“Lord, happy is the man You discipline and teach from Your law to give him relief from troubled times until a pit is dug for the wicked” (Ps. 94:12–13).1
Brothers and sisters, how often do we consider ourselves happy (or traditionally rendered blessed) when we are disciplined by the Lord? Hebrews tells us, “No discipline seems enjoyable at the time, but painful. Later on it yields the fruit of peace and righteousness to those who have been trained by it” (12:11). So, the discipline is not enjoyable but it is a blessing. God’s discipline in our lives is meant to instruct us in godliness. He is lovingly training us for our good and for His glory. This is why the psalmist pairs discipline with teaching. The Lord is always at work to conform believers to the image of Christ (Rom. 8:29). This sovereign sanctifying work only occurs in the lives of born again believers. Therefore, to experience the Lord’s merciful ministry of discipline and teaching in one’s life is truly a source of happiness (i.e. blessing).
In the second half of the verse the psalmist declares the individual who experiences the Lord’s discipline and teaching ministry is not only happy (i.e. blessed), he also receives relief from troubled times. How specifically does the individual receive relief? Furthermore, what kind of trouble is being discussed? Well, the passage tells us we receive relief through the Lord’s divine discipline and teaching from His law. Imagine the fact that God’s discipline in the life of a believer brings relief! Hebrews clearly teaches that experiencing divine discipline is a proof of being a child of God (12:5-8).
God’s gracious teaching ministry does not always come in the form of intellectually stimulating information. In His sovereign wisdom the Lord often utilizes the school of hard knocks because it is the most effective means of teaching His people. Spurgeon preached, “Do we not also learn by affliction our own frailty, and our own impatience? We are wonderfully patient when we have nothing to suffer, as we are all great heroes and very courageous when there is no fighting to be done.”2 It is a profound thought, isn’t it? We learn what we are made of in the difficult times of life. The Holy Spirit moved Peter to write, “You rejoice in this, though now for a short time you have had to struggle in various trials so that the genuineness of your faith —more valuable than gold, which perishes though refined by fire —may result in praise, glory, and honor at the revelation of Jesus Christ” (1 Pet. 1:6–7). Just as gold is refined by fire to remove its impurities, so are believers refined by trials to remove the impurities from their lives.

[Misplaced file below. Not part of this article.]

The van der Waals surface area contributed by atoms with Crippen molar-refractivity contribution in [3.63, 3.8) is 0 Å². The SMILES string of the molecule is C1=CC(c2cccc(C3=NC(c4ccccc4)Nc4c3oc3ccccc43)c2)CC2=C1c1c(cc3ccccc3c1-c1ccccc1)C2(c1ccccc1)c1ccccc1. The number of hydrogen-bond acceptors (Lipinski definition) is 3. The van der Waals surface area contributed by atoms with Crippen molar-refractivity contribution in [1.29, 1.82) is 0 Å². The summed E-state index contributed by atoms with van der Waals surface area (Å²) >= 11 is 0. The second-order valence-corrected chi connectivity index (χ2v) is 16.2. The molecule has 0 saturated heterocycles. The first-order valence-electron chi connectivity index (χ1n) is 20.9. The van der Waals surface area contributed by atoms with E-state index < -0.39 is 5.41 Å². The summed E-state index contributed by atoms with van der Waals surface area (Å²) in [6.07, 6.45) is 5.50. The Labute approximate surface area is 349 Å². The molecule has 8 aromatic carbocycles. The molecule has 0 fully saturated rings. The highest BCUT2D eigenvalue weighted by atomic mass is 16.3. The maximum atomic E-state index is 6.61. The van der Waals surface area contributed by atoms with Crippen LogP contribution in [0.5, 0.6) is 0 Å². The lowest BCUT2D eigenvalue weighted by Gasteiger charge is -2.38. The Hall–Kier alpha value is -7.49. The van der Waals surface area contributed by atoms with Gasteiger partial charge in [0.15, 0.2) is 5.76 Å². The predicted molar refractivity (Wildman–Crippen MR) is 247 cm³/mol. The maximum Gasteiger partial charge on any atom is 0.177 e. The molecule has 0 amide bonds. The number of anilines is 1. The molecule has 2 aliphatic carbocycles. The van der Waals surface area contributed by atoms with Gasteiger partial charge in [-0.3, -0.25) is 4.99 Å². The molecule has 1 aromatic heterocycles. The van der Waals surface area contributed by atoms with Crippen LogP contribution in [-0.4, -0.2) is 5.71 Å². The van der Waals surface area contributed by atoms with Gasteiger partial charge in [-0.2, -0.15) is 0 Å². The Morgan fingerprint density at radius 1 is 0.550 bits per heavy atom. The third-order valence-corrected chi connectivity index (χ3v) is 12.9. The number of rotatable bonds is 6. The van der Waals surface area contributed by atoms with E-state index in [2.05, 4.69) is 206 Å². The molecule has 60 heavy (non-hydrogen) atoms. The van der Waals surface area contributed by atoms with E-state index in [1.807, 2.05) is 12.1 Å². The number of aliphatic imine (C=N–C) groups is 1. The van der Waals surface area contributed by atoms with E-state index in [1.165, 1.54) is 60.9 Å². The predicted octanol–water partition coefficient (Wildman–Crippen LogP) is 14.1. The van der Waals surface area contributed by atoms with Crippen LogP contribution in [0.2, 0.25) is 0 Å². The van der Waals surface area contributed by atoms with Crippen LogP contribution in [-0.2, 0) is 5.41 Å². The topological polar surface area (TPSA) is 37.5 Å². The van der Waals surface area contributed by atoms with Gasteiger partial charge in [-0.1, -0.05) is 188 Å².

So, brothers and sisters, the next time you are facing trials from the sovereign hand of God, remember He is disciplining you to conform you to the image of the Lord Jesus Christ. Find comfort and relief from the wisdom of His Word. Take heart, the discipline is proof you are a child of God. This sanctification process has been designed by the Lord to take our whole lifetime. We frequently become discouraged with our lack of progress. It brings to mind this chorus,
“He’s still working on me
To make me what I need to be
It took him just a week to make the moon and stars
The sun and the earth and Jupiter and Mars
How loving and patient He must be
‘Cause He’s still workin’ on me.”3
This reality caused John Newton to write, “I am not what I ought to be, I am not what I want to be, I am not what I hope to be in another world; but still I am not what I once used to be, and by the grace of God I am what I am.”4 Where are you in your walk with the Lord Jesus Christ?
1Unless otherwise noted, all Scripture quotations are taken from the Holman Christian Standard Bible®, Copyright © 1999, 2000, 2002, 2003, 2009 by Holman Bible Publishers. Used by permission. Holman Christian Standard Bible®, HCSB®, and Holman CSB® are federally registered trademarks of Holman Bible Publishers. The Holy Bible: Holman Christian Standard Version. (Nashville: Holman Bible Publishers, 2009).
2 C. H. Spurgeon, The Metropolitan Tabernacle Pulpit Sermons, vol. 40 (London: Passmore & Alabaster, 1894), 387.